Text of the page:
Barack Obama this week convened a jobs summit to discuss the awful U.S. unemployment numbers. Should the federal government hire unemployed workers directly? Pay money to states so that they can hire people?
If I'd been invited, here's what I would have advised: Learn from Canada.
America's situation today resembles Canada's in 1992-93: a horrific recession, terrifying indebtedness, and gathering doubts about the country's future.
Fifteen years ago, Canadian authorities made one crucial decision: They allowed the currency to depreciate. The Canadian dollar dwindled to as little as U.S. ¢62.
It was as if all of Canada had been put on clearance sale. Every asset within Canada was devalued, every wage was cut. Median hourly wages in wealthy Ontario tumbled below wages in Mississippi. Canadian purchasing power was slashed. Canadians suddenly had to pay more for almost every internationally traded good and service, from orange juice to software programs to foreign holidays.
Canadians were compelled to consume less. By discounting Canadian assets, they sold more. And because their labor suddenly cost less, they were employed more.
Nobody enjoyed this policy. The policy's inherent pain was aggravated by the Chretien government's simultaneous decision to maintain taxes at very high levels--the government rescued its own finances first, and left Canadians' personal finances for second.
Whatever one thinks of the Chretien government's tax policies, however, the currency policy did its job. Exports jumped, the Canadian growth rate accelerated, and Canadian living standards recovered.
Meanwhile, the Americans were conducting a very different kind of economic policy--a policy that emphasized debt and consumption rather than work and export.
The United States may run the most pro-borrowing public policy on Earth. An American home mortgage is tax deductible, as Canadians know. Americans use this subsidy from the government to buy more house for their money: On the eve of the recession, the average new home in the United States contained more than 2,300 square feet of space, as compared to about 1,850 square feet for the average new Canadian home.
Two other pro-borrower policies may matter even more than home deductibility. An American mortgage is almost always non-recourse. If a home owner does not pay his or mortgage, the lender can repossess--but cannot usually reach the home-owner's other assets. The home-owner may have a million dollars in the very same bank that holds the mortgage, but the bank account is as unreachable as if it were located in the Cayman Islands.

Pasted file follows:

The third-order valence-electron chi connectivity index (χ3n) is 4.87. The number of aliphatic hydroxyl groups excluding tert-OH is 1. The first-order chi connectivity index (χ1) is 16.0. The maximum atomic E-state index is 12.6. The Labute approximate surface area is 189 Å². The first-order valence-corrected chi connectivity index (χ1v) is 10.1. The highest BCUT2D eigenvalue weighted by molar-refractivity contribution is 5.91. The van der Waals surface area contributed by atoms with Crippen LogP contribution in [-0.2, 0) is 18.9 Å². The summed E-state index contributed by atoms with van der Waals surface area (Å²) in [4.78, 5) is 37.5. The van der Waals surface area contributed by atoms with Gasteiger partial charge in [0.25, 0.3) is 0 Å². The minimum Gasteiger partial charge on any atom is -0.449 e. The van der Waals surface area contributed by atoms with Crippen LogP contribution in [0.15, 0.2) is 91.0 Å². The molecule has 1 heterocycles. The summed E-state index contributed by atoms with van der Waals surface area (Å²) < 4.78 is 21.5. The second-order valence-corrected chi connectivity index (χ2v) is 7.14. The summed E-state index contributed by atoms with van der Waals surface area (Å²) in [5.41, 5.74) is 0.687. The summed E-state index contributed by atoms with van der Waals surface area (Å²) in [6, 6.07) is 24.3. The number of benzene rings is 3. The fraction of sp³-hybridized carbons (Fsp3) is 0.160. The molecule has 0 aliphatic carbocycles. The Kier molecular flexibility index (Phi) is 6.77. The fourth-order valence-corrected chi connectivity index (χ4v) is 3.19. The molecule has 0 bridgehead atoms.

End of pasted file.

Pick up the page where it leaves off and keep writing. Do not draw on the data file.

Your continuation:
Non-recourse loans create a one-way option for borrowers. They borrow to buy an asset they expect to increase in value. If the borrower guesses right, he or she gains a windfall. If wrong, he or she walks away, leaving the loss to the lender.
It gets better! Suppose a buyer accepts a fixed-rate mortgage at 5% and mortgage rates rise to 6%. Too bad for the lender: The rate is fixed, the buyer is protected.
Suppose, however, that mortgage rates decline to 4%. The lender is not protected. The buyer has the right to pay off his high-rate loan, usually without penalty, and refinance at the lower rate.
One more thing. Capital gains on the sale of a principal residence are untaxed, so long as the buyer reinvests in another residential property.
Altogether, the incentives combine to invite borrowing, speculation, and property flipping. Supercharge those incentives with no-down-payment, no-paperwork mortgages--and a crisis is made.
Step two after a Canadian-style currency depreciation should be a shift to a Canadian-style approach to home finance. The first shift will encourage work; the second shift will encourage saving.
Unfortunately, the ideas President Obama seems eager to import from Canada are not these right lessons, but instead two wrong lessons: the need for higher taxes and more government control of the health care system.
It's as your children's teachers tell you: You can only teach those who want to learn.
David Frum is a resident fellow at AEI.